Tracking a Killer
ENG prof tries to determine what makes cancer cells migrate, invade| From Research Magazine | By Chris Berdik
Quantitative visualizations like this model of a tumor’s extracellular matrix offer a better understanding of how tumor metastasis functions in children and adults. Image courtesy of Muhammad Zaman
Muhammad Zaman’s fight against brain cancer in kids began with a wrong turn. A few years ago, while searching for a colleague’s lab in the University of Texas’s M.D. Anderson Cancer Center, he got lost and ended up in the pediatric ward.
“My daughter had recently been born, and it pained me to see how many of these kids were probably not going to make it,” says Zaman, a College of Engineering assistant professor of biomedical engineering.
Zaman had been seeking a clinical application for his research into the physical, chemical, and biological details of cancer cell migration in the body, what’s known as metastasis. Partnering with researchers at the Massachusetts Institute of Technology and the University of Manchester (UK), he decided to focus on pediatric brain cancer, which gets much less research attention than the most common childhood cancer, leukemia. Zaman’s goal is to use his intricate computational and experimental models of pediatric brain cancer cell migration to pinpoint the key biochemical mechanisms that support metastasis.
Traditionally, he says, clinicians followed a “Mini-Me strategy” when it came to treating cancer in kids, simply cutting the dose of the same chemotherapy drugs used for adults. But children’s rapid development means that the environment in which cancer grows and migrates in their bodies is far different than it is in adults.
In addition, one of the major reasons why so many chemotherapy drugs fail when transitioning from the lab to the clinic, Zaman says, is that they are developed by watching cancer cells move on two-dimensional plastic surfaces. The key for more successful drug development, therefore, is to study cancer cell migration and test therapeutics using a more lifelike model of a biological system.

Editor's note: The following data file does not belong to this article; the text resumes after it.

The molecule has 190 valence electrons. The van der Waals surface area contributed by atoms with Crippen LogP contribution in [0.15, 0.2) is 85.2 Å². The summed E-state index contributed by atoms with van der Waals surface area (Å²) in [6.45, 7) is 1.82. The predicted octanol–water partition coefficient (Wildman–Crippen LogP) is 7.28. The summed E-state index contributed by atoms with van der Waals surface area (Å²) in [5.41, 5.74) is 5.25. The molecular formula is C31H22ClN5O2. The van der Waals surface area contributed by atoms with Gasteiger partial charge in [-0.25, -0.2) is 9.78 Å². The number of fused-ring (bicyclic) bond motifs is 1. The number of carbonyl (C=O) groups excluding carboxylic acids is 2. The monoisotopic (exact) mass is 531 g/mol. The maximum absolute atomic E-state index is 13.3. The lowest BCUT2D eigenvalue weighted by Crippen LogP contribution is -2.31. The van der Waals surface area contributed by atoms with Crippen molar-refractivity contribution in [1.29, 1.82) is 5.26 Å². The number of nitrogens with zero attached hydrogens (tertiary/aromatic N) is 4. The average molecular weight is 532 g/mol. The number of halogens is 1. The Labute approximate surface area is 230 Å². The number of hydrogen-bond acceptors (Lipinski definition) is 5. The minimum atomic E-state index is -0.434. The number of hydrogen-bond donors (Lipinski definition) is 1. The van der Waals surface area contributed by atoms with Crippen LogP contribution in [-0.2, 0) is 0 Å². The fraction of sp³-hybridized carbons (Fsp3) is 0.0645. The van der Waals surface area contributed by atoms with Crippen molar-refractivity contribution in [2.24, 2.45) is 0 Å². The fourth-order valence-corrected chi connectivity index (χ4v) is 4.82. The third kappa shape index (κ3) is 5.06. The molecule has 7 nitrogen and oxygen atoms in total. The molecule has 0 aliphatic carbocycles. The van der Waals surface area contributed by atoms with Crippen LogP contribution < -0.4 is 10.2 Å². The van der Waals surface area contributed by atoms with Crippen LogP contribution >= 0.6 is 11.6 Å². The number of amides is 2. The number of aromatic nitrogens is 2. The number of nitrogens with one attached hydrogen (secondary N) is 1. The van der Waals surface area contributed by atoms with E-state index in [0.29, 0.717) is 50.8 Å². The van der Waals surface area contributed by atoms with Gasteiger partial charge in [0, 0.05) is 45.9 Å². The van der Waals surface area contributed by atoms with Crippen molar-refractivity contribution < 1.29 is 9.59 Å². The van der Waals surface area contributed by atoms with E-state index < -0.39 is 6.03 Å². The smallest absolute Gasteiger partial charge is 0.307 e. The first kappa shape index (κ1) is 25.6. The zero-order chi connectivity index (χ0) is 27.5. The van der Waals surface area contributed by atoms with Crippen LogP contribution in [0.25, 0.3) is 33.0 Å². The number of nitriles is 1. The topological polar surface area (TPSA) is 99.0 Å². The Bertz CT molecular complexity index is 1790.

“It’s not about looking at a single gene in isolation. It’s about how genes and the environment interact, how one protein influences another, and how those interact with the cellular systems and with the structures inside the body,” says Muhammad Zaman.-->
Supported by nearly $2 million in funding from the National Institutes of Health, Zaman and his research partners use a laser-scanning microscope to track cultured cancer cells moving through three-dimensional “matrices” of a common protein such as collagen, or a synthetic soft-tissue. They then assemble the time-lapse microscopic images into detailed computer simulations of real-time cell movement.
“This is what the cells see as they travel through the matrix,” says Zaman, as he plays one such video on his computer; it shows a tunneling journey through the amorphous network of a porous protein structure. The experiments are used in combination with computational models Zaman has built from what is already known about cell signaling and cell binding, and about the stresses and the forces operating within the matrix. He periodically refines and improves the models based on experimental data.
“We’re trying to find out what enables or hinders cancer cell migration and invasion, so that people will be able to develop therapeutics that specifically target those mechanisms,” says Dewi Harjanto, a biomedical engineering doctoral student who works with Zaman.
While most studies look at individual cancer cell migration, Harjanto is investigating how clusters of cancer cells, mini-tumors, sometimes migrate away from the main tumor. She is focusing on how the density of the collagen matrix affects this movement.
Another collaborator, Roger Kamm, an MIT professor of mechanical and biological engineering, is using microfluidic systems to see how cancer cell movement is affected by varying the fluid flow through the matrix. Other experiments alter the pH of the matrix or the DNA of the cancer cell. Eventually, says Zaman, they will introduce different drugs to these systems, “to see what happens to those cells and their ability to move, divide, and form tumors.”
No matter what variable is being altered, “this is a systems question,” Zaman stresses. “It is not about looking at a single gene in isolation,” he says. “Instead, it’s about how multiple proteins inside the cell interact with the environment of the tumor, how one protein influences another, and how those interact with the cellular systems and with the structures inside the body.”
This article originally appeared in Boston University’s Research Magazine 2010.